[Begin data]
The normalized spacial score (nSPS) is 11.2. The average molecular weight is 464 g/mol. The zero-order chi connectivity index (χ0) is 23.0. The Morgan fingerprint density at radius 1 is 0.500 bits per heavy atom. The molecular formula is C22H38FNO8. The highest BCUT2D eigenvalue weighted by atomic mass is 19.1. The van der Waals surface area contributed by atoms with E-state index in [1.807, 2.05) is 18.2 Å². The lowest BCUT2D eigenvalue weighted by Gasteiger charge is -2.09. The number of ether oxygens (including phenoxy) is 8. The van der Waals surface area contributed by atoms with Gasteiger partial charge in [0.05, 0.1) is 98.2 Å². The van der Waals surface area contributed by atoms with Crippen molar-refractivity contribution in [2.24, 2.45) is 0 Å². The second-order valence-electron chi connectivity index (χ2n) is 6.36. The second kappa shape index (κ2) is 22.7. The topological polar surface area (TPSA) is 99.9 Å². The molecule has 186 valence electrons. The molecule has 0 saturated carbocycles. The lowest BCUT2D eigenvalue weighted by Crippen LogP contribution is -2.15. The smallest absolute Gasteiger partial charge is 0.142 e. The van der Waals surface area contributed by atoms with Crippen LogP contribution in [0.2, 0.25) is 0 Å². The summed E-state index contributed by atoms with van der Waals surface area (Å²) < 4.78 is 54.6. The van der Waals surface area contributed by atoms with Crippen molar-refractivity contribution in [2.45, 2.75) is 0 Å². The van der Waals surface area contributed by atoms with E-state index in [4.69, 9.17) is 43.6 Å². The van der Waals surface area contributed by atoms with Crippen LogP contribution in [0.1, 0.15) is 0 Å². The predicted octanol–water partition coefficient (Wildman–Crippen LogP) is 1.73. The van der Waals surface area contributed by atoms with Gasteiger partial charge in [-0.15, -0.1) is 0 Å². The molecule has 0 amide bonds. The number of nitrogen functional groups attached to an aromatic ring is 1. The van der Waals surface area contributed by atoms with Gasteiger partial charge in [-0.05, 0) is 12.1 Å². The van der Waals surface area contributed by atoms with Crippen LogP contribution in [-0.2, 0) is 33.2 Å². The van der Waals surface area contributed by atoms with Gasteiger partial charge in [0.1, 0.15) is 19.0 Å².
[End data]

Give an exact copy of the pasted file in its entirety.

The normalized spacial score (nSPS) is 11.2. The average molecular weight is 464 g/mol. The zero-order chi connectivity index (χ0) is 23.0. The Morgan fingerprint density at radius 1 is 0.500 bits per heavy atom. The molecular formula is C22H38FNO8. The highest BCUT2D eigenvalue weighted by atomic mass is 19.1. The van der Waals surface area contributed by atoms with E-state index in [1.807, 2.05) is 18.2 Å². The lowest BCUT2D eigenvalue weighted by Gasteiger charge is -2.09. The number of ether oxygens (including phenoxy) is 8. The van der Waals surface area contributed by atoms with Gasteiger partial charge in [0.05, 0.1) is 98.2 Å². The van der Waals surface area contributed by atoms with Crippen molar-refractivity contribution in [2.24, 2.45) is 0 Å². The second-order valence-electron chi connectivity index (χ2n) is 6.36. The second kappa shape index (κ2) is 22.7. The topological polar surface area (TPSA) is 99.9 Å². The molecule has 186 valence electrons. The molecule has 0 saturated carbocycles. The lowest BCUT2D eigenvalue weighted by Crippen LogP contribution is -2.15. The smallest absolute Gasteiger partial charge is 0.142 e. The van der Waals surface area contributed by atoms with Crippen LogP contribution in [0.2, 0.25) is 0 Å². The summed E-state index contributed by atoms with van der Waals surface area (Å²) < 4.78 is 54.6. The van der Waals surface area contributed by atoms with Crippen molar-refractivity contribution in [2.45, 2.75) is 0 Å². The van der Waals surface area contributed by atoms with E-state index in [4.69, 9.17) is 43.6 Å². The van der Waals surface area contributed by atoms with Crippen LogP contribution in [0.1, 0.15) is 0 Å². The predicted octanol–water partition coefficient (Wildman–Crippen LogP) is 1.73. The van der Waals surface area contributed by atoms with Gasteiger partial charge in [-0.15, -0.1) is 0 Å². The molecule has 0 amide bonds. The number of nitrogen functional groups attached to an aromatic ring is 1. The van der Waals surface area contributed by atoms with Gasteiger partial charge in [-0.05, 0) is 12.1 Å². The van der Waals surface area contributed by atoms with Crippen LogP contribution in [-0.2, 0) is 33.2 Å². The van der Waals surface area contributed by atoms with Gasteiger partial charge in [0.1, 0.15) is 19.0 Å².